Plant communities are established in a lifeless environment, usually devoid of soil

An ecosystem diversifying, supporting more species and increases in biomass

Correct answer:

Plant communities are established in a lifeless environment, usually devoid of soil

Explanation:

Primary succession commonly occurs after a volcanic eruption or a glacier recedes, because these areas have been stripped of organic matter. Primary succession is the process by which pioneer species colonize an area otherwise uninhabitable for plant life and generate nitrogen for other plant communities.

Example Question #1 : Ecological Succession

Which of the following provides the most accurate example of primary succession? 

Possible Answers:

Seedlings establishing themselves in a heavily logged area where the seed-tree cutting method was employed

Lichen and grass communities establishing themselves on a recently-formed island, resulting from an uplift in the ocean bedrock

Coral reef and aquatic wildlife communities that have re-established themselves in regions of the South Pacific that were evacuated following the nuclear tests conducted by the U.S. military

Native grass communities forming after a wildfire burned through a meadow/woodland ecosystem

Lichens re-establish themselves on rocks and shallow soil beds following a tundra fire

Correct answer:

Lichen and grass communities establishing themselves on a recently-formed island, resulting from an uplift in the ocean bedrock

Explanation:

Primary succession is characterized by plants establishing themselves in areas that were initially devoid of soil (usually bedrock). Grasses establishing themselves on a newly-formed island that is mostly bedrock is the best fit for this definition.

Example Question #1 : Ecological Succession

Which of the following is the most accurate example of secondary succession?

Possible Answers:

Twenty years after the Mount St. Helens eruption, small trees and grasses have begun to regrow near the top of the peak, where the eruption occurred.

Lichens and small spruce trees have established themselves in regions of Alaska where glaciers once existed but have since receded.

A forest fire burns down crowded understory grasses and shrubs as well as some ponderosa pine stands in the Black Hills of South Dakota.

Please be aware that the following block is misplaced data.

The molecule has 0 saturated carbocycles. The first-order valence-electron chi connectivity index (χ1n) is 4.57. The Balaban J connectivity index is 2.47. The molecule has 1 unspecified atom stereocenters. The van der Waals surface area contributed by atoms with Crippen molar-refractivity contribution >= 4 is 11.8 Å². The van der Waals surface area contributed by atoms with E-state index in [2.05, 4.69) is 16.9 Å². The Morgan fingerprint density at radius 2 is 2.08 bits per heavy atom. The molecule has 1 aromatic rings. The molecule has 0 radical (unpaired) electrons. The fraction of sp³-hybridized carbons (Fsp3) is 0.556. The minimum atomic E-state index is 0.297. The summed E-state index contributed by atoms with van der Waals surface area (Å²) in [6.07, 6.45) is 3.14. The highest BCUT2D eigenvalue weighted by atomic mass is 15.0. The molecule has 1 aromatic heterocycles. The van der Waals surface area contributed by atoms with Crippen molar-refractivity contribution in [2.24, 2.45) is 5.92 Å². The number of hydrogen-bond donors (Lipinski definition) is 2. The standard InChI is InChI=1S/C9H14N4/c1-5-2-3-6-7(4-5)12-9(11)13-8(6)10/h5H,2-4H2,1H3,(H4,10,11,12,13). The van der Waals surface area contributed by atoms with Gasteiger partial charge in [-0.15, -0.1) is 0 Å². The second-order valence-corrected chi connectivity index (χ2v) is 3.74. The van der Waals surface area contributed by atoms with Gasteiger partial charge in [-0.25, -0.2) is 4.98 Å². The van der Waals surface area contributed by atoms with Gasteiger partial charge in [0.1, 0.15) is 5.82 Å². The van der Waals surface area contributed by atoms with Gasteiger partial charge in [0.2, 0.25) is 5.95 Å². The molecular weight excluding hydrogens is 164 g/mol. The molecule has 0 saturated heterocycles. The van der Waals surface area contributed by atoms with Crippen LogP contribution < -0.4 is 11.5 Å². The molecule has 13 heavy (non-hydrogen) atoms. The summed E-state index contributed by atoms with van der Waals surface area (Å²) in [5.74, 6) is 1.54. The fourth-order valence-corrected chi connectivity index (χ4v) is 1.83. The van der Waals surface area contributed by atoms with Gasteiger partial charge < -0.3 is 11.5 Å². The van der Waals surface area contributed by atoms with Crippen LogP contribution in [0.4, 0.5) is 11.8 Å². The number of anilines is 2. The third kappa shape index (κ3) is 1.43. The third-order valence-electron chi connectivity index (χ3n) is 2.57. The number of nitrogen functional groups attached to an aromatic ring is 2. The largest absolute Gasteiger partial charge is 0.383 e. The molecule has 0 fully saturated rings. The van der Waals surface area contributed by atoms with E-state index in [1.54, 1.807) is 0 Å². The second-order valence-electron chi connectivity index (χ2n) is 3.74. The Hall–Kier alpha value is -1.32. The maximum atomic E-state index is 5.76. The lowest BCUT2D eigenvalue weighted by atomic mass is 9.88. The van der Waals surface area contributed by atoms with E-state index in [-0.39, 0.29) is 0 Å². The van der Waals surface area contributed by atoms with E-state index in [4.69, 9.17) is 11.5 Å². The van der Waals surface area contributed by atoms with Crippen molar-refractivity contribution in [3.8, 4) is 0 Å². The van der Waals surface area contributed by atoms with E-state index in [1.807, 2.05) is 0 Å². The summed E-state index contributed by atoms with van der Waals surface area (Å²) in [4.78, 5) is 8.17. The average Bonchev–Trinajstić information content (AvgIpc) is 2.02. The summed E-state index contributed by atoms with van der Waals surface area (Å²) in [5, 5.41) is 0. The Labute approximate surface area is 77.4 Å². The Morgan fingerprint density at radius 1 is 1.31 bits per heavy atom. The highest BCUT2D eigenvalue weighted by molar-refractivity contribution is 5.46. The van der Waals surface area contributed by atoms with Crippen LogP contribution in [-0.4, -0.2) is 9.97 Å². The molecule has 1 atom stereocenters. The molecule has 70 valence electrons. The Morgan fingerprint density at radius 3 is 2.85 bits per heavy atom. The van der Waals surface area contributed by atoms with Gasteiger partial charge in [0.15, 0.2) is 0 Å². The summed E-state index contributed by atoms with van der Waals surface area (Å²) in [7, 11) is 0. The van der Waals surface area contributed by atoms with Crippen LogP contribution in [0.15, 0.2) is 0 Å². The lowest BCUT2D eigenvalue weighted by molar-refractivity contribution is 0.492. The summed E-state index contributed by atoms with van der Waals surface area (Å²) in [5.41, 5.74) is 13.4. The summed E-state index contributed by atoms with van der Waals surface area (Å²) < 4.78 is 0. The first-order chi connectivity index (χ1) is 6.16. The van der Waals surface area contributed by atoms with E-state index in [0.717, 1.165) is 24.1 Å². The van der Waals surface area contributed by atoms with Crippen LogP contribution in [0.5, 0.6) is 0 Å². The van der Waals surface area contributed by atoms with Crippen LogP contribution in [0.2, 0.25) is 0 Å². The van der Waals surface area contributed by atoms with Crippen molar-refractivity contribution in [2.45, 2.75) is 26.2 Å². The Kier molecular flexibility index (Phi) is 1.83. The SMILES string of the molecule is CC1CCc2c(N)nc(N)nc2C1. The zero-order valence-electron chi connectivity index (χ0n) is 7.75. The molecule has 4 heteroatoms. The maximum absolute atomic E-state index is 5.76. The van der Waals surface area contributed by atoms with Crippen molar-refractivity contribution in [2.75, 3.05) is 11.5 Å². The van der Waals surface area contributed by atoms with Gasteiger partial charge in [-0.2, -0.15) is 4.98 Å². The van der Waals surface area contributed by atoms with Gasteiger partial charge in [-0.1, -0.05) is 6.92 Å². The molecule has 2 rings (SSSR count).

In 1962, a volcanic eruption off the coast of Iceland resulted in a formation of a new island "Surtsey" from ocean bedrock. 

Following the Dust Bowl of the 1930's, prairie grasses reestablished themselves in areas had lost most of their fertile soil to wind erosion. 

Correct answer:

A forest fire burns down crowded understory grasses and shrubs as well as some ponderosa pine stands in the Black Hills of South Dakota.

Explanation:

Primary succession is characterized by a total loss of biomass and soil from the ecosystem or a beginning lack thereof. Land that has been covered by a glacier or under the seabed will be devoid of soil, much like the exposed bedrock seen after the Dust Bowl or the Mount St. Helens eruption. By contrast, a forest fire can typically be characterized as secondary succession because the soil remains intact and the ecosystem can typically recover much quicker because of that fact.

Example Question #1 : Ecological Succession

Which of the following would NOT contribute significantly to primary succession?

Possible Answers:

Wind-carried soil particles and nutrients

Soil nutrients deposited by a nearby river

The time-consuming process of weathering the bedrock into smaller particles

Pre-existing nitrogen-fixing plant communities

Feces from wildlife populations that occupy the region

Correct answer:

Pre-existing nitrogen-fixing plant communities

Explanation:

Primary succession is characterized by pioneer species establishing themselves in areas that are predominantly bedrock and devoid of organic material. The formation of organic material in these areas typically occurs with the accumulation of wind-carried soil erosion, nutrients deposited by flowing bodies of water, and erosion of bedrock. Wildlife populations are also a significant contributor of soil nutrients, with feces being rich in both nitrogen and phosphorus. In contrast, pre-existing nitrogen-fixing plants (or any pre-existing plant communities) are uncommon to nonexistent in an area with no established soil system.